Conservation groups will almost certainly challenge this new draft plan in court. And a bipartisan group of local and state officials also oppose new drilling in some of these areas. In June, 14 House Republicans issued a joint letter opposing drilling off the Atlantic. Florida Governor Rick Scott joined the opposition Thursday, saying that his “top priority is to ensure that Florida’s natural resources are protected.”

Overall, more than 100 lawmakers — along with plenty of governors, attorneys general, and the U.S. Defense Department — oppose the plan.

Just last week, the Interior Department’s rollback of drilling safety regulations after the 2009 Deepwater Horizon spill cited their “unnecessary … burden” on industry.

Source: 

There’s new evidence that facts really do make a difference.

Posted in alo, Anchor, Broadway, FF, G & F, GE, LAI, LG, ONA, PUR, solar, The Atlantic, Uncategorized, wind energy | Tagged , , , , , , , , , , , | Leave a comment

Scott Pruitt allegedly wants to be attorney general, and maybe president someday.

On Thursday, Interior Secretary Ryan Zinke held a press conference to discuss the Department of the Interior’s intentions for drilling rights in American-controlled waters. In brief: The Arctic, Atlantic, Gulf of Mexico, and possibly parts of the Pacific are pretty much all fair game now. The new policy would encompass “the largest number of lease sales ever proposed,” Zinke said.

It’s a direct take-back of the plan that the Obama administration finalized in November 2016. Those rules, which protected the Arctic and Atlantic seas from new drilling, were supposed to hold until 2022. But President Trump has long claimed the legal authority, and intention, to reverse it.

Conservation groups will almost certainly challenge this new draft plan in court. And a bipartisan group of local and state officials also oppose new drilling in some of these areas. In June, 14 House Republicans issued a joint letter opposing drilling off the Atlantic. Florida Governor Rick Scott joined the opposition Thursday, saying that his “top priority is to ensure that Florida’s natural resources are protected.”

Overall, more than 100 lawmakers — along with plenty of governors, attorneys general, and the U.S. Defense Department — oppose the plan.

Just last week, the Interior Department’s rollback of drilling safety regulations after the 2009 Deepwater Horizon spill cited their “unnecessary … burden” on industry.

Originally from: 

Scott Pruitt allegedly wants to be attorney general, and maybe president someday.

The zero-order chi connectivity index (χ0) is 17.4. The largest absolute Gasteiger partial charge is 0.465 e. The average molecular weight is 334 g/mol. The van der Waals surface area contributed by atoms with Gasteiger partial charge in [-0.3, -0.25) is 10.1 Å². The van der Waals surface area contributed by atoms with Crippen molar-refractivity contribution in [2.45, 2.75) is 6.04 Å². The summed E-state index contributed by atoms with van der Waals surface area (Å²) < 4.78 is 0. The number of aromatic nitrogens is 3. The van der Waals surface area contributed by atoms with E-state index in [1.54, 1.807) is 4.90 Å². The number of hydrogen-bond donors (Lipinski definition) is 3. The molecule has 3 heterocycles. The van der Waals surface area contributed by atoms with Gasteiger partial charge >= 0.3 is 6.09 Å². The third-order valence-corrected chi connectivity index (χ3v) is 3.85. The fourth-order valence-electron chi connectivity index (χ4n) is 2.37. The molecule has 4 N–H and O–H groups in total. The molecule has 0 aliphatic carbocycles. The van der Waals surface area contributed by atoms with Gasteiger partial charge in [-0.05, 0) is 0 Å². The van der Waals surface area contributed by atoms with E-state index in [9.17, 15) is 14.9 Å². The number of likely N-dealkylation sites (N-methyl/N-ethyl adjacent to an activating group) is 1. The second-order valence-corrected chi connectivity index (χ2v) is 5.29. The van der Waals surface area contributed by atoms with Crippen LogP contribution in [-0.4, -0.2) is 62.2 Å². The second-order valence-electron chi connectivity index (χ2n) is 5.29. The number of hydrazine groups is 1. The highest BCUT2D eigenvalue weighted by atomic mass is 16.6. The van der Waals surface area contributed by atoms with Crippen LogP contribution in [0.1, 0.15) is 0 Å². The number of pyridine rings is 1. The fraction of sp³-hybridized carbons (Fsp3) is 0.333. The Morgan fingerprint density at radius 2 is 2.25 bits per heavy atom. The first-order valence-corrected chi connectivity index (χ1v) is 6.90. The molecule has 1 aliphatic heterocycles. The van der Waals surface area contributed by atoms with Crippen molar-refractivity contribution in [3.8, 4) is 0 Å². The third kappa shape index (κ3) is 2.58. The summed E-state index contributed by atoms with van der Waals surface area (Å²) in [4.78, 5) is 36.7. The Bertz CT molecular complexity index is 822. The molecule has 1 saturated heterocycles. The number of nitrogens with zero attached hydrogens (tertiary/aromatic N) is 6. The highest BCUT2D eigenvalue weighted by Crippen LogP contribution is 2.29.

Posted in alo, Anchor, Broadway, FF, G & F, GE, LAI, LG, ONA, PUR, solar, The Atlantic, Uncategorized, wind energy | Tagged , , , , , , , , , , | Leave a comment

Oil companies just got a surprise New Years tax break.

On Thursday, Interior Secretary Ryan Zinke held a press conference to discuss the Department of the Interior’s intentions for drilling rights in American-controlled waters. In brief: The Arctic, Atlantic, Gulf of Mexico, and possibly parts of the Pacific are pretty much all fair game now. The new policy would encompass “the largest number of lease sales ever proposed,” Zinke said.

It’s a direct take-back of the plan that the Obama administration finalized in November 2016. Those rules, which protected the Arctic and Atlantic seas from new drilling, were supposed to hold until 2022. But President Trump has long claimed the legal authority, and intention, to reverse it.

Conservation groups will almost certainly challenge this new draft plan in court. And a bipartisan group of local and state officials also oppose new drilling in some of these areas. In June, 14 House Republicans issued a joint letter opposing drilling off the Atlantic. Florida Governor Rick Scott joined the opposition Thursday, saying that his “top priority is to ensure that Florida’s natural resources are protected.”

Overall, more than 100 lawmakers — along with plenty of governors, attorneys general, and the U.S. Defense Department — oppose the plan.

Just last week, the Interior Department’s rollback of drilling safety regulations after the 2009 Deepwater Horizon spill cited their “unnecessary … burden” on industry.

Originally posted here – 

Oil companies just got a surprise New Years tax break.

Posted in alo, Anchor, Broadway, FF, G & F, GE, LAI, LG, ONA, PUR, solar, The Atlantic, Uncategorized, wind energy | Tagged , , , , , , , , , | Leave a comment

Pennsylvania stopped construction of Sunoco’s Mariner East 2 Pipeline.

Original link:

Pennsylvania stopped construction of Sunoco’s Mariner East 2 Pipeline.

Posted in alo, Anchor, FF, G & F, GE, LAI, LG, ONA, PUR, solar, The Atlantic, Uncategorized, wind energy | Tagged , , , , , , , , , , , | Leave a comment